Political party financing in Indonesia is a recipe for corruption
October-December 2013
By: Marcus Mietzner

Party financing in Indonesia faces both a design and an enforcement problem. It is unrealistic to expect that existing regulations can be enforced without major revisions to the overall design of the system, and institutional reform is unlikely to work if transparency rules remain unenforced. However, it is obvious that any reform of the party financing system will have to start with an increase in state subsidies for political parties.

Without it, there is no incentive for politicians to change their informal fundraising practices and predatory acquisition of state resources. While not an ideal solution, state subsidies can effectively reduce the political influence of oligarchs and other sponsors, and they can erode the justification that politicians often use for political corruption. There is little empirical doubt that countries with high levels of state financing for parties are more successful in keeping oligarchs at bay and political corruption relatively low than those who do not offer such subventions.

Internationally, then, the percentage of democracies that have adopted state financing regimes has constantly increased, and the amounts provided through these systems have grown as party membership numbers continue to decline. Uniquely, however, Indonesia chose to dismantle an existing state financing system and cut subsidies to almost zero, despite the fact that political costs are continuously rising. For Indonesia to establish a workable party financing system, it will have to increase the subsidies-to-expenditure ratio from less than 1 percent at present to around 25 to 30 percent. In concrete numbers, this would mean an increase in the rupiah-pervote amount from 108 to — eventually — around 5,000. Alternatively, Indonesia could adopt the Turkish model of tying the amount of state subsidies to the country’s revenues.

This has two advantages: first, it creates an incentive structure for politicians to increase state revenue and rewards them for good economic management. Second, it resolves the issue of regular increases to subsidies in a long-term and systematic manner, preventing the problem from becoming a public controversy every time a new increase is scheduled. Technically, an increase in state subsidies to political parties is easy to implement as it does not require a change in existing legislation. Instead, the amount is regulated through a government decree, or Peraturan Pemerintah. In its last manifestation, the decree on party subsidies (PP 83/2012) left the existing levels of funding in place, indicating that President Yudhoyono was reluctant to take on the issue. Based on current legislation, however, Yudhoyono could set a rupiah-per-vote amount as high or low as he wishes. Importantly, there is already a relatively effective system in place to audit the funds that parties receive from the state.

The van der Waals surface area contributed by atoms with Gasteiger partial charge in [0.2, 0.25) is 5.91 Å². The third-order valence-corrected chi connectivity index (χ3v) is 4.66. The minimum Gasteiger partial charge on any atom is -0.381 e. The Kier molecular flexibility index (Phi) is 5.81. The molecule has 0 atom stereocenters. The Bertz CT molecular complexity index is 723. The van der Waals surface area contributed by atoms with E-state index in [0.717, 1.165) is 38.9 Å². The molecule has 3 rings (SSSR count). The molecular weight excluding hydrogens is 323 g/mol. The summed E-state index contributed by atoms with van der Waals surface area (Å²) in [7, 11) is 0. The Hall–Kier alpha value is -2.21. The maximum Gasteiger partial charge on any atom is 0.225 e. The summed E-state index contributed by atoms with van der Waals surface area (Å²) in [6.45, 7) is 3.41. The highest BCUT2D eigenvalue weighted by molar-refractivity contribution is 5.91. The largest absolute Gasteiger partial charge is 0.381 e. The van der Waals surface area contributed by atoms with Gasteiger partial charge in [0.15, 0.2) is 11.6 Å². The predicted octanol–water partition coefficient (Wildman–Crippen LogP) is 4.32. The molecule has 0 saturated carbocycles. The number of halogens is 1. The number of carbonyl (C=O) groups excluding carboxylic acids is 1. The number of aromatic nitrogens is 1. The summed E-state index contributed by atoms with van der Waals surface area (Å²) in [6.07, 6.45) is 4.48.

This audit is not done by public accountants, as is the case with campaign accounts or annual party reports, but by the BPK, the State Audit Bureau. BPK audits are generally very thorough, and many party treasurers have complained about the difficulties they have in fulfilling the agency’s strict requirements. At the moment, however, BPK audits of party subsidies focus on tiny amounts, and they cost the institution more money than the funds contained in the audited accounts. The BPK could easily handle a much larger audit of party subsidies should the state decide to increase them. Therefore, arguments against an increase in state subsidies cannot credibly be based on technical or capacity considerations. Instead, opposition against such reform is highly political — and has seen strangely heterogeneous coalitions forming. On one hand, party oligarchs oppose an increase in state subsidies because it would destroy their power base. Parties turned to oligarchs in the post-2004 period after they could no longer afford to cover their costs through existing subsidies and donations.

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